US 3006535 A
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Description (OCR text may contain errors)
Oct. 31,1961 J. M. WHITE SUCTION BOOSTER Filed March 5, 1954 y m m w 79 453 m k N u y ww 5 w 3 6 3 3 2 5k as a 6 x 9 I11 [I 33% m c S 2 w fimfi d 6 w a a 5 3 9 47 W 2 4 4 w w 4 zyf ATTORNEY United States Patent Ofiice 3,695,535 Patented Oct. 31, 1951 3,006,535 SUCTION BQOSTER Jack M. White, Normandy, Mo., assignor, by mesne assignments, to ACF Industries, Incorporated, New York, N.Y., a corporation of New Jersey Filed Mar. 5, 1954, Ser. No. 414,363 2 Claims. (Cl. 230-174?) The present invention relates to diaphragm pumps of the type adapted to be mounted on an engine and powered by an eccentric on the engine camshaft or engine timing gear. More specifically, the invention resides in a novel valve arrangement for a vacuum booster pump.
Where an automotive vehicle accessory includes a suction motor, such as for operating windshield wipers or vacuum brakes, it is customary to provide a suction booster for maintaining power to the accessory when it is in operation at times when the engine manifold suc tion drops excessively. Under such conditions, the vacuum booster assumes part or all of the load and furnishes sufficient power to maintain the accessory vacuum motor in operation.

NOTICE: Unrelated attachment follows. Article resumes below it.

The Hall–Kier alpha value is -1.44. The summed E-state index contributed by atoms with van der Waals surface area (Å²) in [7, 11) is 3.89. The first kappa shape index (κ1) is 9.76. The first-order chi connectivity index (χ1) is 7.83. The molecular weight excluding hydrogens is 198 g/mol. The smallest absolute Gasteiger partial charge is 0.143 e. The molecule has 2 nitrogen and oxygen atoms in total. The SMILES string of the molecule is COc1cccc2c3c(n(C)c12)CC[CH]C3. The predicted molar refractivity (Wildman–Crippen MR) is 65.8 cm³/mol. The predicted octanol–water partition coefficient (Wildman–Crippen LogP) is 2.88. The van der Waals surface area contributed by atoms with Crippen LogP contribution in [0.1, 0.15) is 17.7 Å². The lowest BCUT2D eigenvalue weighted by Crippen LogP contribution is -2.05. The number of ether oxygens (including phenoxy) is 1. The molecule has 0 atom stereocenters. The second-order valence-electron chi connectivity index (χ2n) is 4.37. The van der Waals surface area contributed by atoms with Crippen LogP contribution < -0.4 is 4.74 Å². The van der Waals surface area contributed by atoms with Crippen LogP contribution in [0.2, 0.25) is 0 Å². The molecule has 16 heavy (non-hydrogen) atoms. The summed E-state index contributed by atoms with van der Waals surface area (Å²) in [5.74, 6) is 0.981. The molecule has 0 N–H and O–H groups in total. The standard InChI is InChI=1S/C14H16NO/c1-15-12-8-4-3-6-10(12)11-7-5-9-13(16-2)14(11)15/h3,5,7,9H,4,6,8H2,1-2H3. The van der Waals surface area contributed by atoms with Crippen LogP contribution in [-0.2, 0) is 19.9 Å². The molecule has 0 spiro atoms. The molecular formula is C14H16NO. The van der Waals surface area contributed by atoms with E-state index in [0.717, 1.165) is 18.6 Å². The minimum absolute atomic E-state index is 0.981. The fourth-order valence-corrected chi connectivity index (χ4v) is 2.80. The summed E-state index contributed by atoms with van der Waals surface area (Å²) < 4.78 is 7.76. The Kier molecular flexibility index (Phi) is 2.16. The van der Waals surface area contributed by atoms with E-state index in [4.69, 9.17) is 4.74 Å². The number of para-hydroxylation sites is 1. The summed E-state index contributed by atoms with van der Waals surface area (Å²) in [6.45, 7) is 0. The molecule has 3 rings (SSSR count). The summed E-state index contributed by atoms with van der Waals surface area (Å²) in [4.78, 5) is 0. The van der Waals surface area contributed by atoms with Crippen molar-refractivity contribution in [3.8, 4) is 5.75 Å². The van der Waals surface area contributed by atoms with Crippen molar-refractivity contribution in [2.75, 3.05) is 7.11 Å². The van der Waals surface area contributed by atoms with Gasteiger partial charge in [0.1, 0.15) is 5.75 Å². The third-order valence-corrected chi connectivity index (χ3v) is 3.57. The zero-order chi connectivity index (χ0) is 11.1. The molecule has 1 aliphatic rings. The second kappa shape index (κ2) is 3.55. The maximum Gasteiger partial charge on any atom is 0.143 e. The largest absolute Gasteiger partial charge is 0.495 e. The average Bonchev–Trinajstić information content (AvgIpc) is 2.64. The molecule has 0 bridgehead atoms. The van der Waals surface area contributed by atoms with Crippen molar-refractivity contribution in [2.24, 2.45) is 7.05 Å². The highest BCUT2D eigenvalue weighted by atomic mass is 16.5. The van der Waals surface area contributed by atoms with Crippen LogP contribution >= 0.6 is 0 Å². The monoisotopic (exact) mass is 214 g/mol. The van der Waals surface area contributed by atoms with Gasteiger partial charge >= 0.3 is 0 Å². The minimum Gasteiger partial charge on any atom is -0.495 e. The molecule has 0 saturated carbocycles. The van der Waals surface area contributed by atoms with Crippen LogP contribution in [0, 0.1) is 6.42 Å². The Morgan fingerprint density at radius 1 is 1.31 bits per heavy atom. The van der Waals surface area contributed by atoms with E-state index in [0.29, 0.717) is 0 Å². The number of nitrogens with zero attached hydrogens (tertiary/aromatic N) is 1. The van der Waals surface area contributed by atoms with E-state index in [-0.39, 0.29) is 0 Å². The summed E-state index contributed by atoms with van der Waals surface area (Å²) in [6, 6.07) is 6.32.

There are several reasons why the manifold sucu'on of the engine cannot be depended upon exclusively to furnish this power necessary to run the accessory vacuum motors. Under certain conditions, depending upon the degree of throttle opening and engine speed, suction in the manifold may be negligible.